In that latter debate, Kathleen Lahey, a law professor at Queen’s University, cites last week’s Supreme Court of Canada decision as a positive step in more clearly spelling out at least one of the limits on “consent.” According to the court, a woman can consent to being strangled into unconsciousness as part of a sexual encounter, but any further sexual activity is legally classified as sexual assault until she regains consciousness and has the awareness to consent to those specific further acts. As Lahey sees it, the case has implications for the sorts of cases surrounding Schwarzenegger and Strauss-Kahn: “As the law of sexual assault is updated to focus more clearly on the crucial element of genuine consent (which is where women’s experience of the event can come into evidence), perhaps the assumed prerogatives of the ‘alpha male’ types will be seen for what they really are—sexual assault.”

French Finance Minister Christine Lagarde, currently a front-runner to replace Strauss-Kahn at the IMF, has said his case could be France’s “Anita Hill moment”—a reference to the female lawyer who, in her landmark 1981 testimony during current Supreme Court Justice Clarence Thomas’s confirmation hearings, accused Thomas of sexually harassing her in the workplace. It proved to be a divisive yet defining moment for sexual harassment awareness. “I think there will be a pre-DSK and a post-DSK,” Lagarde told the New York Times. “And things that may have been tolerated or generally accepted as okay will no longer be.”

Already, women in France are standing up to chauvinistic behaviour. Banon has lodged a complaint against Strauss-Kahn with police. This week, Georges Tron, Sarkozy’s public works minister, stepped down after prosecutors opened a preliminary investigation into accusations of sexual aggression and rape brought against him last November by two women who worked in the town hall of the Paris suburb where Tron was previously mayor. Tron has dismissed the allegations, claiming his political rivals were trying to gain momentum from Strauss-Kahn’s arrest. But one of the women told Le Parisien newspaper that that episode was what inspired her to speak out: “When I see that a chambermaid was capable of taking on Dominique Strauss-Kahn, I tell myself I don’t have the right to stay silent.”

Change in France will take time, says Amy Mazur, a political science professor at Washington State University who specializes in feminist issues in France. “Policy change at the national level is difficult because of entrenched institutional gender norms. You’ve got a lot of political resistance to saying someone of DSK’s calibre is a sexual predator.” That said, she observes his arrest could provide a “critical juncture” moment of change: “International outrage is important in that it allows French feminists to use extra-national forces which could be a tipping point that affects France in a bigger way. EU influence could play a big role as well.”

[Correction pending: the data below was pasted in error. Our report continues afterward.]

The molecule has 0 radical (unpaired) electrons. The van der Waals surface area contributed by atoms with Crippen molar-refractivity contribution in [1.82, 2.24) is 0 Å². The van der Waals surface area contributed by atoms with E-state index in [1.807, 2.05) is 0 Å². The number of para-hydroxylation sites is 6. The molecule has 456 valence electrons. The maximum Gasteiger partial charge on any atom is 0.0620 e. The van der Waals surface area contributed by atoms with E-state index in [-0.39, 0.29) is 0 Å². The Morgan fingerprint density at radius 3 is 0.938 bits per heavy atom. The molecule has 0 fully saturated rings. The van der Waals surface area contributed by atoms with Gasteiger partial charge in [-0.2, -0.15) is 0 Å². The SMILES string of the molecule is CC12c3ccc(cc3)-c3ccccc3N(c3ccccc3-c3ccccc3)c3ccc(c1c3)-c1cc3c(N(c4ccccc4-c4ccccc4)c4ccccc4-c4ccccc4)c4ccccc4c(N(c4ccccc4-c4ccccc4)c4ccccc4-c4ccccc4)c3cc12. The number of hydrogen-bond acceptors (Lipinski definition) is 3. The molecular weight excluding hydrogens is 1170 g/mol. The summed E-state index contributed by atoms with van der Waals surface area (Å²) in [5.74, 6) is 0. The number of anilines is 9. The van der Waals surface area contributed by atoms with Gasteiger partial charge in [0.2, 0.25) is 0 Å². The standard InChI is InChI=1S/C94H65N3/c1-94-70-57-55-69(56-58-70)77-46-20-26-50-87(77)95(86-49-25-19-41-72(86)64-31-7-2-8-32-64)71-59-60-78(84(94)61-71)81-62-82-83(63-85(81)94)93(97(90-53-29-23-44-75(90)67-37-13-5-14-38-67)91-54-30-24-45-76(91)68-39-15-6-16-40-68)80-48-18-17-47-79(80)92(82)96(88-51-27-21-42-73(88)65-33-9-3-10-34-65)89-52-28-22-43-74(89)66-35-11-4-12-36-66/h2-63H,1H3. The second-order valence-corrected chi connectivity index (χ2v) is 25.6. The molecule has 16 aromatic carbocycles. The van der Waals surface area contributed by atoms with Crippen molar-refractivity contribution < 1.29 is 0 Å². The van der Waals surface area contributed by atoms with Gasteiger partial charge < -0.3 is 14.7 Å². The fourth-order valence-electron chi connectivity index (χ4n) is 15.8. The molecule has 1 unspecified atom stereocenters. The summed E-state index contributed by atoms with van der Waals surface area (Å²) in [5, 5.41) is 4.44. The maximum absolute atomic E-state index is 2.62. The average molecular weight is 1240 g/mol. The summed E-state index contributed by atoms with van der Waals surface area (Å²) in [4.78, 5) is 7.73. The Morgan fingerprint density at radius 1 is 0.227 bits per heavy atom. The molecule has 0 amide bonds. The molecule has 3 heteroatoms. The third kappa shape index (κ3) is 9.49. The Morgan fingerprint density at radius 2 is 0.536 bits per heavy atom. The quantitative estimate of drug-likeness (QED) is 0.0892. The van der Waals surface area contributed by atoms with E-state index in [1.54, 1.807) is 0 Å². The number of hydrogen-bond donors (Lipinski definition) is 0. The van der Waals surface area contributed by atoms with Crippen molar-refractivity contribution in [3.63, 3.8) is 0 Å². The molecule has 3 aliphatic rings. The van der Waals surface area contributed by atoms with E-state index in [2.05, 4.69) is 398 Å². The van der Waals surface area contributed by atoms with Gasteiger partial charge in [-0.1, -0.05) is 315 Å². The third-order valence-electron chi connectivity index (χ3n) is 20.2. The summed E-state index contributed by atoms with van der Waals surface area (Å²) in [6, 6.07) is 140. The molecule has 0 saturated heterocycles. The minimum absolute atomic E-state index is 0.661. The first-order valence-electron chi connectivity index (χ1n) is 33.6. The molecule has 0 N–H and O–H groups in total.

Already, the Strauss-Kahn case has also lifted a rock to expose allegations of systemic sexual abuse at the IMF, the institution he formerly headed and where U.S. law does not apply. One woman told the New York Times that she got poor job performance reviews after refusing to continue sleeping with a supervisor. Another complained to superiors when her manager sent sexually explicit emails, but no disciplinary action was taken. The situation was so dire some female employees stopped wearing skirts for fear of attracting unwanted attention. A new, tougher code of conduct adopted on May 6 specifies that intimate relationships with subordinates “are likely to result in conflicts of interest” and “must be disclosed to the proper authorities.”

Stories that shed light on the vulnerabilty of female hotel workers are also emerging—including tales of naked men screaming “I need sex!” This week, Mahmoud Abdel Salam Omar, 74, a prominent former Egyptian bank chairman staying at New York’s luxury Pierre hotel, was charged with sexually assaulting a maid who brought him a box of Kleenex. Labour groups and hotel housekeepers have reported at least 10 other attacks in recent years; many are hushed up because the victims are illegal immigrants or the hotels are afraid it will affect business. Earlier this week, days after New York assemblyman Rory Lancman called for legislation that would ensure maids were equipped with panic buttons, Sofitel announced a change in its uniform code, allowing female employees to wear pants.

“There’s a definite mobilization,” says Andrews. But Jennifer Pozner, executive director of Women In Media & News in New York, wonders whether simply aiming the media spotlight on men who abuse their power is enough. “Are those pieces linking their violence and abuses of power to systemic and political machinations that allow them to continue to abuse power with impunity? Or are we just looking at them as sex scandals rather than violent criminal acts that they are empowered to make because of the power structures they preside over?” It’s an important distinction, one that will require a seismic shift in awareness, one Dominique Strauss-Kahn appears to be taking small steps toward: this week it was reported the domestic staff he hired for his New York townhouse is all male.